Deputy National Security Adviser Ben Rhodes isn’t afraid to talk to the press. After the Navy SEAL raid in which Osama bin Laden died, he spoke to The New Yorker, Newsweek, the Washington Post, National Journal, and Vanity Fair — at least. He also helped coordinate access for the filmmakers of Zero Dark Thirty.
He recently cooperated with a New York Times profile of himself, and his mother, Jane Rhodes, answered questions for a GQ feature about him and his brother, CBS News President David Rhodes — the byline of which included Ben’s former White House colleague Reid Cherlin.
But when Fox News camped out on his doorstep to interview him about his role in scrubbing the infamous Benghazi talking points of key information about the attack, all they got was a shot walking into his apartment complex, his dry cleaning slung over his shoulder.
It’s a contrast that extends more broadly than just to Rhodes. Cataloguing public information about the bin Laden raid is a somewhat overwhelming task — there’s just so much of it. Meanwhile, almost nothing is known about President Obama’s actions on the night of the Benghazi attack. A top adviser dismissed the president’s location that night as a “largely irrelevant fact” on Fox News Sunday.
We know the exact number of minutes (38) the SEAL team was inside the Abbottabad compound. We know the exact time (8:20 p.m. on Friday, April 29, 2011) that President Obama authorized the raid. We know what the SEALs relayed over the radio to notify Washington that bin Laden had been killed, and we know that Obama “pursed his lips, and said solemnly, to no one in particular, ‘We got him,’” according to a New Yorker article that benefited from extensive cooperation by the White House.
We know that Vice President Joe Biden was thumbing a rosary in the Situation Room. We know that Secretary of State Hillary Clinton had a cold. Thanks to photographs taken by the official White House photographer and released to the public, we know exactly who was in the room, what everyone was wearing, and the expressions they had on their face.
At midnight, the night of the raid, senior White House officials held a briefing for select reporters to provide details. In the following days, then–CIA director Leon Panetta, then–White House counterterrorism adviser John Brennan, and then–deputy national security adviser Denis McDonough all filled the television airwaves. Three days after the raid, Obama himself invited Steve Kroft from 60 Minutes into the Oval Office for a chat (sample question: “Mr. President, was this the most satisfying week of your presidency?”).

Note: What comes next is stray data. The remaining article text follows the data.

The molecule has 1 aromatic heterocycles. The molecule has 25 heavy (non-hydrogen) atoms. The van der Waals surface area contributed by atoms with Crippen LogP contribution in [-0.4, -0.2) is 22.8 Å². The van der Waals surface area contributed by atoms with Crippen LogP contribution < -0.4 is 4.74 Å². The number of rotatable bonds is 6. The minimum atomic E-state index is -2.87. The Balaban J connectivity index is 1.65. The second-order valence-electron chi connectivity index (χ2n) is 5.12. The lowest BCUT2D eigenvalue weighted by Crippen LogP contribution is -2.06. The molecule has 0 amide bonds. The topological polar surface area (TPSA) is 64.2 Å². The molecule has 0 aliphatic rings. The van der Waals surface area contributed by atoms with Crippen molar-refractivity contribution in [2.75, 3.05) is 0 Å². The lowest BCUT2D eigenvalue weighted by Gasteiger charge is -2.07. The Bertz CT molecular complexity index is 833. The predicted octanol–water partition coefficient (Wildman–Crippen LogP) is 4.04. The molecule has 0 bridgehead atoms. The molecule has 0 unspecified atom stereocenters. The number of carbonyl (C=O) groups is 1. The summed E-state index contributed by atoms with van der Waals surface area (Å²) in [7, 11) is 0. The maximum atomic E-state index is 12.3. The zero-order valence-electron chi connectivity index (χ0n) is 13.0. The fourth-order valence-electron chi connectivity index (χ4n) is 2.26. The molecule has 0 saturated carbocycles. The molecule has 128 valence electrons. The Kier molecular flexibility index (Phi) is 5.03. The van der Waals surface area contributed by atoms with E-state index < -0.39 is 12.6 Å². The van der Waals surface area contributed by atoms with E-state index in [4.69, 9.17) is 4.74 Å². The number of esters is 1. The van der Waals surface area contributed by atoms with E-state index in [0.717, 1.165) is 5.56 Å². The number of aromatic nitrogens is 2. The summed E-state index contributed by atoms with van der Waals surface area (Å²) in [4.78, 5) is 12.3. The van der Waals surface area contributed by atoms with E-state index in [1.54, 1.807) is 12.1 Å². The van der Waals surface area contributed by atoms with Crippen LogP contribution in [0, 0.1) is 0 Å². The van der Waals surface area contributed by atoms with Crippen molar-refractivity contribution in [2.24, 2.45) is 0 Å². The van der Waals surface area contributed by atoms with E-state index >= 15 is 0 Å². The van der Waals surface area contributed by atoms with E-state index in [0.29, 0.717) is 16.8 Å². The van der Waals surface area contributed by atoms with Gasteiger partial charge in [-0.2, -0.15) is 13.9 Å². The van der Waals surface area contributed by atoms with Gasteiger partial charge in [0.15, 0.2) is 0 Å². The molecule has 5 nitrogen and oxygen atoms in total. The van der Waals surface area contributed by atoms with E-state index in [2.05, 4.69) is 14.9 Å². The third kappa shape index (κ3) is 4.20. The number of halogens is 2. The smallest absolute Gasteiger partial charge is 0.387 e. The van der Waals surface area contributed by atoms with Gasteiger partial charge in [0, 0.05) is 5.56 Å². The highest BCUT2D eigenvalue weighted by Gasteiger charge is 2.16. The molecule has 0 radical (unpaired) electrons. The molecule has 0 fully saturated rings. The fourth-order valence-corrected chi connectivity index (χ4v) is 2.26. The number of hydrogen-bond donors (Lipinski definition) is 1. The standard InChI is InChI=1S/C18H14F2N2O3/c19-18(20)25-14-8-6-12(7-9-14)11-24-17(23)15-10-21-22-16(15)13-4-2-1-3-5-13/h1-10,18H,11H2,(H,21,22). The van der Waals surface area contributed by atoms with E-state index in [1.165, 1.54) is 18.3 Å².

The total information known publicly about Obama’s actions on the evening of September 11, 2012: He was told about the Benghazi attack at a previously scheduled 5:00 p.m. meeting with Biden and Panetta, and he spoke with Clinton at 10:00 p.m. by phone. He also spoke to Israeli prime minister Benjamin Netanyahu, apparently for an hour, but not about Benghazi, according to reports.
Darrell Issa, chairman of the House Oversight and Government Reform Committee, who is investigating the matter, told National Review earlier this week: “From what we can tell, he went to the residence,” the emphasis being on “from what we can tell.”
Obama’s phone call with Clinton is known only because CNS News pestered Obama spokesman Jay Carney and the State Department for information earlier this year.
It appears that shortly after her phone call with Obama, Clinton released a statement blaming the attack on “inflammatory material posted on the Internet.” However, only an approximate time of their phone call was provided, so the timeline is murky.
The following day, Obama delivered a statement on the attack at the White House and then met with Clinton at the State Department before departing to Las Vegas for a campaign fundraiser.
Is it fair to compare the two instances? Certainly they are different circumstances. Killing the world’s most notorious terrorist is a cause for celebration. A terrorist attack on an American diplomatic facility in Libya was a terrible event. It’s only natural that politicians try to publicize the details of events that put them in a good light.
However, it’s not simply that the White House hasn’t volunteered information about Benghazi; it has actively stonewalled the questions of legitimate reporters on the topic. Remember, when he sought election in 2008, Obama vowed to preside over the “most transparent administration in history.”
Clearly, it’s not that they don’t know how.
— Jonathan Strong is a political reporter for National Review Online.